bpNichol

bpNichol Lane, Toronto, Canada.

The eight-line poem is located in the Annex behind Coach House Books, a reputable indie publisher in Toronto. bpNichol (1944-1988) was a Canadian poet widely known for his concrete poetry, but his body of work also includes novels, short fiction, children’s books, musical scores, comic book art, collage/assemblage, and computer text.

bpNichol, illustration from Snore Comics Number Two

In bpNichol’s poetry, one finds

a long engagement with the typewriter and its unique ability to mechanically reproduce letters an exact distance apart; in other words, the grid-like qualities of typewritten text allowed him to create meaning semantically and visually, horizontally and vertically.

http://www.bpnichol.ca/

bpNichol, Aleph Unit Opened (from exhibit catalog DOORS: To Oz & Other Landscapes, 1979)

About:

bpNichol (Barrie Phillip Nichol) was born September 30, 1944 in Vancouver, British Columbia. His writing is, by definition, engaged with what he called “borderblur”: in his lifetime he wrote (somewhere between) poetry, novels, short fiction, children’s books, musical scores, comic book art, collage/assemblage, and computer texts.

http://www.bpnichol.ca/

“Icharrus             winging up
Simon the magician           from Judea      high in a tree,
everyone             reaching for the sun

                                      great towers of stone
built by the Aztecs, tearing their hearts out
to offer them, wet and beating”


    -bpNichol, from “Translating Translating Apollinaire” (original version)




“i cannot hear anymore

reason remains unreachable        sullen

would i never gave in, never gave up, praying
simply, in my own name
to Him
each morning at
Galilee

i cannot invoke another name

fear rises
open mouthed

Jesu! understand,
deafness erases any hope i gained,
‘here’ is nowhere around

the remaining essential emotions,
essential values, everything, really,
your own nullity exchanged,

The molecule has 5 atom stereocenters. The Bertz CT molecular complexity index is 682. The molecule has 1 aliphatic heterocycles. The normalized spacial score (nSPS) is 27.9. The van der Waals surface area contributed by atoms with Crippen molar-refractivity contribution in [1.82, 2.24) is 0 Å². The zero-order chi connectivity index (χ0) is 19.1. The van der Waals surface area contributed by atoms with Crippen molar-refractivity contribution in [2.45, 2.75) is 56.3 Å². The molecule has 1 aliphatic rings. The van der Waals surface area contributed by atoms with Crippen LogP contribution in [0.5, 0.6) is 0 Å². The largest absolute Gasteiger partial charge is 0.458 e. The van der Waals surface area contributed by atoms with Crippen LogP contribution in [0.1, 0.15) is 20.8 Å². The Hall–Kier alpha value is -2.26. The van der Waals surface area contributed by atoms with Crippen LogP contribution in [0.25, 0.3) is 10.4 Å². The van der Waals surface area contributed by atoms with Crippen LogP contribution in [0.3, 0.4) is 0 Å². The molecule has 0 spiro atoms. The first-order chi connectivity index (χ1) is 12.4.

rise eastward against crosses hammered in new ground,
for our rage,
                   the hate every son uncovers.

new grief rends each awareness,
the tautologies open wide,
eager reason surprising our false sympathies,
taunts our numbed eardrums,
bullies us

i lie, terrified by your thorned head
effecting a zone that evil cannot slip thru
entering a region
                          interior
no grace that’ll hold
                               ethereal
             i rise
hungry
           expectant
as Rafael told someone
"ordinary usage teaches them only one fact - FEAR EATS REASON”

to hear everything!
my waiting eardrums tremble anew,
nameless delicate breath explodes,
a terrible inspiration now grips"


    -bpNichol, from “Translating Translating Apollonaire (acrostic translation)




(for the entirety of both poems as well as other translations, please look here) (via)

After he had been writing for a while he became aware of how many times he used the word ‘fingers’, the fact of them, the image of them, in his poems. All that talk of reaching and touching, all those barriers his fingers seemed to encounter between him and some imagined other. The metaphors. The similies. The symbolisms. And then one day he realized that of course he was always staring at his hand when he wrote, was always watching the pen as it moved along, gripped by his fingers, his fingers, floating there in front of his eyes just above the words, above that single white sheet, just above these words i’m writing now, his fingers between him and all that, like another person, a third person, when all along you thot it was just the two of you talking and he suddenly realized it was the three of them, handing it on from one to the other, his hand translating itself, his words slipping thru his fingers into the written world. You.
—  bpNichol, section 9, “The Fingers” from “Selected Organs”, An H in the Heart